So where is this metaphorical television station? If the mind is outside the brain, it would exist in another dimension — a place that is at right angles to the other three dimensions. The mind would exist both “within” and “without” our bodies at the same time.

If the afterlife is the domain of thoughts, emotions and memories, then reasonably we can assume that it will match our expectations — if someone was full of hate in this life, their afterlife will only be filled with hate. If someone was full of love, then there will be love in their afterlife.

If consciousness exists after the body dies, we must assume it existed before the body came into being. Hence, reincarnation is necessary if this theory is to remain consistent.

But this is all just conjecture that has yet to be exposed to the rigours of scientific inquiry. In the very least, nonbelievers can have reasonable assurance that they and their loved ones will carry on after their mortal coils — without the need for religion.

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One thought on “The Afterlife For Atheists

  1. I do agree that the idea of an afterlife is plausible. The idea of gods is also plausible (e.g. the deist god is entirely plausible). But there needs to be more than just plausibility for something to be likely to be true.

    That said, I find the idea of dreaming as afterlife to be quite compelling. Mostly from the “what if life is just another dream?” perspective. I have vivid dreams, am relatively good at remembering them, and sometimes can figure out I am dreaming while I am dreaming. Dreams feel every bit as real as waking life does, while I am having them. So why conclude that waking life reflects some objective, externally existing reality, and dreams are just fantasy? Waking life is more consistent, logical, and persistent, and it’s much, much easier to remember in detail. I always assume I am awake, and when I become lucid in a dream, I recall my waking life and realize that this dream state is not it. Honestly, it makes the most sense to conclude that waking life is real just from a practical perspective–if reality is that shifting chaos of dreams, that doesn’t give you much to work with, to figure out what this “reality” thing is, because it’s so inconsistent. But, eh. I think it’s probably waking life that is the “real” one, and dreaming that is fantasy, and when you die you just stop existing. But. I could be wrong. I know I hallucinate wildly and frequently–whether those hallucinations are my dreams or my waking experiences… or both. So… I don’t quite believe that death just means I’ll go on to some other dream, but it seems plausible and compelling, and I want it to be true, because the idea of ceasing to exist terrifies me. It is also nonsensical to me–what would it even be like to not exist? I have no answer to that, and I don’t think there is an answer that would make sense. And I have always at least experienced my having (being?) a point of view as something that is always, always consistent, even in that whacky chaos of dreams, even when I am dreaming that I am someone totally different than I am in my waking life, when being that other person feels totally real. But that point of view, that continuity of experiencing things, is always there, even when the shifting from one dream to another, or waking to dreaming or vice versa, is confusing and difficult to notice or remember.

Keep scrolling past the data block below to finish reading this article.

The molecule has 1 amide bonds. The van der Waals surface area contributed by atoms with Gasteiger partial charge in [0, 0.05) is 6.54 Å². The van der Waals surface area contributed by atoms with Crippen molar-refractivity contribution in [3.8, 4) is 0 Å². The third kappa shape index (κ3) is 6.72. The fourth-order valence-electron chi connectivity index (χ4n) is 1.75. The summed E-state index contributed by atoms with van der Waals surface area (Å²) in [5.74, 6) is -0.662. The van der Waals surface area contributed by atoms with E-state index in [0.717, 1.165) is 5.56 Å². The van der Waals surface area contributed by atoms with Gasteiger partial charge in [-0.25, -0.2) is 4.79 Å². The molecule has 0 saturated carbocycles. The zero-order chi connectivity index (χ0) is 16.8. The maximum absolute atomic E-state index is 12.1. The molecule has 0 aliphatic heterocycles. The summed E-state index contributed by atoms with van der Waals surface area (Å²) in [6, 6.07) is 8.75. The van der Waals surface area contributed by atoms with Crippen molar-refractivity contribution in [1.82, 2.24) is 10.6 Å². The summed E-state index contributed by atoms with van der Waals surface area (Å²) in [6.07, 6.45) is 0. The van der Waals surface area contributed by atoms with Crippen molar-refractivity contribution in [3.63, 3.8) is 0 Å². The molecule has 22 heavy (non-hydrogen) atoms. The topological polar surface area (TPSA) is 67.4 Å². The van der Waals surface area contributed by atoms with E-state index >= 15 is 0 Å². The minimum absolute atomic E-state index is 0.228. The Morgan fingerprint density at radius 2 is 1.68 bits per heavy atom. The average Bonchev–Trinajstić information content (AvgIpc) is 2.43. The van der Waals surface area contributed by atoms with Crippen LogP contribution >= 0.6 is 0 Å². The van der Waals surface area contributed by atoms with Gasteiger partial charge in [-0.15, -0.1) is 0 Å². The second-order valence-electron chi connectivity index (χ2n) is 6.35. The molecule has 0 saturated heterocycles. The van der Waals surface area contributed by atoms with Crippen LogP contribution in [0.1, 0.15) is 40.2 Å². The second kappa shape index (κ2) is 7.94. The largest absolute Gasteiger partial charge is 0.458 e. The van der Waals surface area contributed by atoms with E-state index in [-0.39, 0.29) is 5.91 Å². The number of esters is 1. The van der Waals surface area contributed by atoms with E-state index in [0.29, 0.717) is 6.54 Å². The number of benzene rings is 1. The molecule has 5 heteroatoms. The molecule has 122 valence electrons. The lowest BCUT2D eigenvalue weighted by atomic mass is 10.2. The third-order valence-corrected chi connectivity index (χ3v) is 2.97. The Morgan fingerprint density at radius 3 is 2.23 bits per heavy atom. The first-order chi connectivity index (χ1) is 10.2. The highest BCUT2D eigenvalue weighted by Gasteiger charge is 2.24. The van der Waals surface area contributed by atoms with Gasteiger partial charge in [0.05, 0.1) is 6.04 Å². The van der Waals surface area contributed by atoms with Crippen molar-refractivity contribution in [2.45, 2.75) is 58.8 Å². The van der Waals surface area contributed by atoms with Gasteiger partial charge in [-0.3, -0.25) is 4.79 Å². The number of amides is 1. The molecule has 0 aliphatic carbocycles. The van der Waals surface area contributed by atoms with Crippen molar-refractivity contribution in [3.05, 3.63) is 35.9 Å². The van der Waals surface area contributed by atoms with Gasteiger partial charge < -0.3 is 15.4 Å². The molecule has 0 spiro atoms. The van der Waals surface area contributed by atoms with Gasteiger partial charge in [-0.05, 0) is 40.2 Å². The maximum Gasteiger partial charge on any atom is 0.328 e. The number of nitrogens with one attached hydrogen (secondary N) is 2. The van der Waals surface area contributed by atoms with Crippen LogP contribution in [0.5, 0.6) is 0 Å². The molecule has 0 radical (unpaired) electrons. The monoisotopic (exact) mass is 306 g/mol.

Like